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Daily Crunch: State-sponsored hackers target private email addresses of Ukrainian military

ByASNF

Feb 26, 2022

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Hello and welcome to Daily Crunch for Friday, February 25, 2022. It has been a challenging week, so I hope you’re safe and in good spirits (if possible) when this letter reaches you. Toward a more fair and just world. – Alex

The TechCrunch Top 3

  • Storm clouds for late-stage startups: To close out a cheery week on a high note, TechCrunch dug into late-stage valuations in light of public market declines. In short, it appears that a host of startups raised new capital last year when valuations – and therefore revenue multiples – were hot. In a changed world, how will those companies manage to raise more cash and avoid a downround at the same time?
  • The latest from Ukraine: TechCrunch continues to cover the Russian invasion of Ukraine when it lands in our remit. Today, we have a story about hacking efforts that are impacting the Ukrainian defense and a piece discussing internet restrictions in Russia as they relate to U.S. social networking services.
  • It was destined to be a weird MWC by any measure,” writes our own Brian Heater, diving into the state of the smartphone industry. MWC, or Mobile World Congress, is a yearly tech confab that has become, Heater notes, “the smartphone show.” But with innovation seeming to slow in the smartphone market, what MWC may look like in the future could be up for debate.

Startups/VC

We have three sections of startup news today, starting with mobility, continuing with venture fund news, and closing with a neat startup round. To work!

From the mobility front:

  • Beam raises $93M, proves that the e-scooter market is not kaput: Beam, a Singapore-based company, rents out e-scooters and other electric personal transport machines. In the wake of valuation declines at Bird and Lime, you might think that investors were over putting capital into the shared personal mobility game. And yet Beam’s latest raise attests to the very opposite.
  • Can Taur make e-scooters cool? One issue with the electric scooters and bikes is that they still carry a whiff of dweeb about them. Perhaps this is because tech workers have long been a key customer base of the products. Regardless, Taur Technologies of London thinks “it’s time to separate scooter sharing from scooters as vehicles.” If this works out, I wouldn’t mind. I hate driving, so if scooting became cool, well.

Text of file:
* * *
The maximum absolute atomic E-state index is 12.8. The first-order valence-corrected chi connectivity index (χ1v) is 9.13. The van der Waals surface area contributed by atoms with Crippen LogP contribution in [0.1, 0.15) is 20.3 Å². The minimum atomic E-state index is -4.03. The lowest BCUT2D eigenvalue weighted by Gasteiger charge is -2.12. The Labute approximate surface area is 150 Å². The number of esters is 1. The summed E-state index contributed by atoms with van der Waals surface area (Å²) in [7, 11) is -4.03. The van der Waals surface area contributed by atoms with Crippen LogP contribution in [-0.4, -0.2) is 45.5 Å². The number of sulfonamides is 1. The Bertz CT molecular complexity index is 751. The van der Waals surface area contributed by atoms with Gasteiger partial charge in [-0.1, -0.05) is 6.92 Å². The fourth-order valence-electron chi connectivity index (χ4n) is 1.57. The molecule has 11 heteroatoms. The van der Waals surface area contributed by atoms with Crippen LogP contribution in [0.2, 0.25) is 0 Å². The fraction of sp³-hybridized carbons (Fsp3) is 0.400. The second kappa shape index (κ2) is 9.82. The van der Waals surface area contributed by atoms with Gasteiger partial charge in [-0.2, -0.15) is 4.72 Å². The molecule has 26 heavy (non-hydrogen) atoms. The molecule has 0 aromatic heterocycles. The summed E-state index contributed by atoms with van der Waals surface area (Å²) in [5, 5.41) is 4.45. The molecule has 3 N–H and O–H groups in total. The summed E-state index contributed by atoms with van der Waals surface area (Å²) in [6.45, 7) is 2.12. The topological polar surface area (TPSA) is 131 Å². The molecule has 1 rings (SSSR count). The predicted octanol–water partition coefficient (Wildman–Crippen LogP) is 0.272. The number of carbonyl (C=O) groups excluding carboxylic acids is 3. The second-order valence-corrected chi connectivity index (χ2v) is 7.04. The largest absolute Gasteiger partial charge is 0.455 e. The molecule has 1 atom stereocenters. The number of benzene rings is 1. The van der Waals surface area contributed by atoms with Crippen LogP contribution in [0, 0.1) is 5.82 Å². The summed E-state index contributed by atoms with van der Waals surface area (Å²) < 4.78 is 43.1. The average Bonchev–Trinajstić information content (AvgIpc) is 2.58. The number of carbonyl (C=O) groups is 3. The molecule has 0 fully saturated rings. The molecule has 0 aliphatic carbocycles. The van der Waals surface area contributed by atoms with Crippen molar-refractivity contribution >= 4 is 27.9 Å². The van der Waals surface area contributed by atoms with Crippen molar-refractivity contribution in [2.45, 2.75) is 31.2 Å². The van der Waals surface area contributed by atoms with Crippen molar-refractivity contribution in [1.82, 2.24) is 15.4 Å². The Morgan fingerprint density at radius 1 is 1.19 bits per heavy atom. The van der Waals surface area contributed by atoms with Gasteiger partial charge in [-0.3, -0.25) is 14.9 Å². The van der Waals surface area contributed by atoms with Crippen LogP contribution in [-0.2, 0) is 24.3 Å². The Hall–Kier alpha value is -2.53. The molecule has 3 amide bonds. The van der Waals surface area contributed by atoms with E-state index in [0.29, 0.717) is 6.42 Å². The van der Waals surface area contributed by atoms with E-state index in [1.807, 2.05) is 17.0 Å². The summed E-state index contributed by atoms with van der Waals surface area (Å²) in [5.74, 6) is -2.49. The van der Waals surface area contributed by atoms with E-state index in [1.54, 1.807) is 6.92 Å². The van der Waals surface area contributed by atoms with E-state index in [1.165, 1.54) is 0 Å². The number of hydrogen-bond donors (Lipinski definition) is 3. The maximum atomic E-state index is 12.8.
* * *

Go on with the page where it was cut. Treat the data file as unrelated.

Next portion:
From venture land:

  • $200M for Hack VC’s crypto fund: The hack.summit() team, which put on what TechCrunch describes as “the world’s largest blockchain programmer event,” has put together a crypto fund. Why not! Everyone has a fund these days, and given the amount of market enthusiasm to fund blockchain projects, we’re not shocked to see another.
  • Day One Ventures adds climate-focused partner: TechCrunch is building out its climate desk this year because we think that startups in that market are going to really matter. So we want to be prepared to write about them. Day One Ventures agrees with our general vibe, adding ClassPass co-founder Sanjiv Sanghavi as a climate-focused investor to its staff.
  • Do university degrees still matter in Silicon Valley? An essay on TechCrunch argues that they do. Some folks won’t agree, but if you check the employee records of most tech workers, they do share something in common. And it’s not a shared history of not finishing higher education.

And, finally from our startups coverage today, Peru-based Leasy just raised $17 million – in a mix of cash and debt – to provide car loans to ride-hailing drivers in Latin America.

Why I’m using a credit facility to grow my startup

Image Credits: Henrik Sorensen (opens in a new window) / Getty Images

Investors are eternally on the lookout for an opportunity, but alternative financing is a viable option for founders who want to accelerate growth and retain more of their equity.

When Torpago CEO Brent Jackson wanted to expand his company’s offerings, the company secured $77 million in funding, “of which $75 million was a revolving credit facility and the remaining was in equity,” he says.

Doing so permitted the company to extend lines of credit to customers “and incorporate that debt into our capital stack in a way that minimizes the long-term cost of capital.”

(TechCrunch+ is our membership program, which helps founders and startup teams get ahead. You can sign up here.)

Big Tech Inc.

  • SEC 👀 the Musk brothers: Perhaps all those Elon tweets had something behind them. It turns out that the U.S. Securities and Exchange Commission is taking a look at both Elon and Kimbal concerning potential insider trading. The last thing that Tesla needs, we reckon.
  • Carvana buys Adesa’s US auction business: Carvana is best known for its huge car vending machine installations, rapid value appreciation in 2021, and rapid decline in value during the final weeks of last year and the start of 2022. Today its stock is perking up following its earnings report and the fact that it has “agreed to buy Kar Global’s Adesa U.S. auction subsidiary for $2.2 billion in cash.”

TechCrunch Experts

dc experts

Image Credits: SEAN GLADWELL / Getty Images

TechCrunch is recruiting recruiters for TechCrunch Experts, an ongoing project where we ask top professionals about problems and challenges that are common in early-stage startups. If that’s you or someone you know, you can let us know here.

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